git reset

git reset is a powerful and tricky command that should only be used on local (un-pushed) branches): A good description of what it enables to do can be found here. The following are a few useful examples. Note that adding a ~ after HEAD refers to the most recent commit, and you can add a number after the ~ to refer to commits even further back; HEAD by itself refers to the current working directory (changes since last commit).

git reset HEAD~

Will undo the last commit and unstage those changes. Your working directory will remain the same, therefore a "git status" will yield any changes you made plus the changes made in your last commit. This can be used to fix the last commit. You will need to add the files again.

git reset --soft HEAD~

Will just undo the last commit. The changes from last commit will still be staged (just as if you finished git adding them). This can be used to amend the last commit (e.g. I forgot to add a file to the last commit).

git reset --hard HEAD~

Will revert everything, including the working directory, to the previous commit. This is dangerous and can lead to you losing all your changes; the --hard flag ignores errors.

git reset HEAD

Will unstage any change. This is used to revert a wrong git add. (e.g. I added a file that shouldn't be there, but I haven't 'committed')

git reset --hard HEAD

Will revert your working directory to a HEAD state. You will lose any change you made to files after the last commit. This is used when you just want to destroy all changes you made since the last commit.

git revert

git revert does the same as reset but creates a new commit with the reverted changes instead of modifying the local repository directly.

 git revert HEAD

This will create a new commit which undoes the change in HEAD. You will be given a chance to edit the commit message for the new commit.

Merging Changes

Suppose you commit changes in two different branches, branch1 and branch2, and want to create a new branch containing both sets of changes:

 git checkout -b merged
 git merge branch1
 git merge branch2

Or you might want to bring the changes in one branch into the other:

 git checkout branch1
 git merge branch2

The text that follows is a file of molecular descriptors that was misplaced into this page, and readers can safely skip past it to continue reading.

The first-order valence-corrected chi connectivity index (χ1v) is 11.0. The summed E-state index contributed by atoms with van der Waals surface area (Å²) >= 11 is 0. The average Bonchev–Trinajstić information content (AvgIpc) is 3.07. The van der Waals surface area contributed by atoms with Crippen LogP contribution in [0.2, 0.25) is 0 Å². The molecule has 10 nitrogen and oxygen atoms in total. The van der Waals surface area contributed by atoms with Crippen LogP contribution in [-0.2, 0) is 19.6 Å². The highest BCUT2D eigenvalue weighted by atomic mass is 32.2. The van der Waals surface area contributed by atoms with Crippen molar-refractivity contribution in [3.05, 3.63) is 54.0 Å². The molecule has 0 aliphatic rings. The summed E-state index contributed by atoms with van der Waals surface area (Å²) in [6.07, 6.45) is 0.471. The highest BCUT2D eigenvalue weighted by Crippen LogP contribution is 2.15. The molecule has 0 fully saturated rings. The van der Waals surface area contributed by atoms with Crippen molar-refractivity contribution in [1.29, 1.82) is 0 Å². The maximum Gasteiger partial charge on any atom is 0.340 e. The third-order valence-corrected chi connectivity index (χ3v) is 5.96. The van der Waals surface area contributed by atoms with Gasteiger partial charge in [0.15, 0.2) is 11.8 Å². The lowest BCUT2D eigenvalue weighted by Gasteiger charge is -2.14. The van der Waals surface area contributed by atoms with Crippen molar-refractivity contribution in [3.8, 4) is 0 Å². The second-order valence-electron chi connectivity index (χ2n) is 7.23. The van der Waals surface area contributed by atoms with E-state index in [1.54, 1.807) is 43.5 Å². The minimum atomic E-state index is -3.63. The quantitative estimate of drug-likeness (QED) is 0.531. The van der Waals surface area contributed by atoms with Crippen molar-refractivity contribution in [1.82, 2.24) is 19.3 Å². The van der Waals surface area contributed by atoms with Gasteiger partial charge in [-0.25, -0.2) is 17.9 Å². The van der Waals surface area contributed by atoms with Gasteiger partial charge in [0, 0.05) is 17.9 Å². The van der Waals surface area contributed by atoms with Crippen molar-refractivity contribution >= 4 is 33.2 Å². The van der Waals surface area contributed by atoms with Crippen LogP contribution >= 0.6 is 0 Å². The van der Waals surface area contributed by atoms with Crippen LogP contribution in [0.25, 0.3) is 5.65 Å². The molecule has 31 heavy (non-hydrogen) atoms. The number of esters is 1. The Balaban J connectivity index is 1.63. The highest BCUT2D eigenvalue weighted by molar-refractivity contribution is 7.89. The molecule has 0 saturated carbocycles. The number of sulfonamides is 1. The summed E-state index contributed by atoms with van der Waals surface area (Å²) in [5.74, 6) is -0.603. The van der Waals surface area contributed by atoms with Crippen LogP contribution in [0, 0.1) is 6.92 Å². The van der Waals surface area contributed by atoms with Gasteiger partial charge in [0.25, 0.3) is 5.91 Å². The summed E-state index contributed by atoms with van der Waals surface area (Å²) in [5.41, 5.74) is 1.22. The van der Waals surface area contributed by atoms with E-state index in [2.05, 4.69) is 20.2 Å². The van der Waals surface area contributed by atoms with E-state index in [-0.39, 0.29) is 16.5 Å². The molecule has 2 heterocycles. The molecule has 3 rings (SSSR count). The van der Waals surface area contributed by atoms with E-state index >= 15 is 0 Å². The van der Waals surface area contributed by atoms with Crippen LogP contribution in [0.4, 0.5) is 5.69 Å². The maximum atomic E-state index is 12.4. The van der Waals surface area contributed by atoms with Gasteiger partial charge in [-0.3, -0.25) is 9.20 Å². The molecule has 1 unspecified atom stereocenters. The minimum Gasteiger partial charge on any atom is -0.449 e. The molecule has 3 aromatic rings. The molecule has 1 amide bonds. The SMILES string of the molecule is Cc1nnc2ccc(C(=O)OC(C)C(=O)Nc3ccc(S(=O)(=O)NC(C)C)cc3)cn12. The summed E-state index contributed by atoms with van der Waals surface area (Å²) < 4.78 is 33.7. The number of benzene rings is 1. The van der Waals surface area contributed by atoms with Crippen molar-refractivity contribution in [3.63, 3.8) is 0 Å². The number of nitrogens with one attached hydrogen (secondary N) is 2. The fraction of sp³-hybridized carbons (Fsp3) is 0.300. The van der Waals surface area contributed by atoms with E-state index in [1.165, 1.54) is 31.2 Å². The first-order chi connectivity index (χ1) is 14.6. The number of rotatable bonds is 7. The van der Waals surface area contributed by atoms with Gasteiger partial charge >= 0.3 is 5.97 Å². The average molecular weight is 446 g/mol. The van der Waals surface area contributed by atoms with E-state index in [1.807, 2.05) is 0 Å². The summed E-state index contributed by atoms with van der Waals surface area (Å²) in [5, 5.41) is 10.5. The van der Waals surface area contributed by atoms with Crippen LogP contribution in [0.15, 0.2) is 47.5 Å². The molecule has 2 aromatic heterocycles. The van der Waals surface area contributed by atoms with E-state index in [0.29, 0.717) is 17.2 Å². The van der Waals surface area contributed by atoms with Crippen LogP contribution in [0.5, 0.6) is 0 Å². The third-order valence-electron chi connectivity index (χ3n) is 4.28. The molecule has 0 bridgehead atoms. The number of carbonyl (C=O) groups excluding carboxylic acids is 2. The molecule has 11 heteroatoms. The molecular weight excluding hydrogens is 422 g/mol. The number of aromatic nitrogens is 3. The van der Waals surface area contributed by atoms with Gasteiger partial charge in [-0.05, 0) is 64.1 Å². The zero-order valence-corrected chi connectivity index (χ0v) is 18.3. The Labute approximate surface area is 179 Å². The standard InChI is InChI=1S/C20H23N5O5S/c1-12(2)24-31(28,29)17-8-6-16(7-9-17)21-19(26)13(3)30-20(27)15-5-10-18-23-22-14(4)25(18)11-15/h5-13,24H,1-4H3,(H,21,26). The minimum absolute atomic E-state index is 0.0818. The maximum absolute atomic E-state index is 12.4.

And now that branch2 is merged you might get rid of it:

 git branch -d branch2

If you have done work on a branch, say branch1, and have gone out-of-sync with the remote repository, you can pull the changes from the remote repo and then merge them into your branch:

 git checkout master
 git pull
 git checkout branch1
 git merge master

If all goes well the new commits you pulled into your master branch will be merged into your branch1, which will now be up-to-date. However, if branch1 has not been pushed remotely then rebasing might be a good alternative to merging because the merge generates a commit


An alternative to the merge command is rebase, which replays the changes (commits) on one branch onto another. git rebase finds the common ancestor of the two branches, stores each commit of the branch you’re on to temporary files, and applies each commit in order.

For example

 git checkout branch1
 git rebase master

or more concisely

 git rebase master branch1

will bring the changes of master into branch1, and then you can fast-forward master to include branch1 quite easily

 git checkout master
 git merge branch1

Rebasing makes a cleaner history than merging; the log of a rebased branch looks like a linear history as if the work was done serially rather than in parallel. A primary reason to rebase is to ensure commits apply cleanly on a remote branch, e.g. when submitting patches to RTEMS that you create by working on a branch in a personal repository. Using rebase to merge your work with the remote branch eliminates most integration work for the committer/maintainer.

There is one caveat to using rebase: Do not rebase commits that you have pushed to a public repository. Rebase abandons existing commits and creates new ones that are similar but different. If you push commits that others pull down, and then you rewrite those commits with git rebase and push them up again, the others will have to re-merge their work and trying to integrate their work into yours can become messy.

Creating a Patch

To contribute to RTEMS see Contributing


Some restrictive corporate firewalls block access through the git protocol (git://) If you are unable to reach the server git:// you can try accessing through http. To clone the rtems repository using the http protocol use the following command:

git clone rtems

This access through http is slower (way slower!) than through the git protocol therefore the git protocol is preferred.

Learn more about Git

Links to site with good Git information.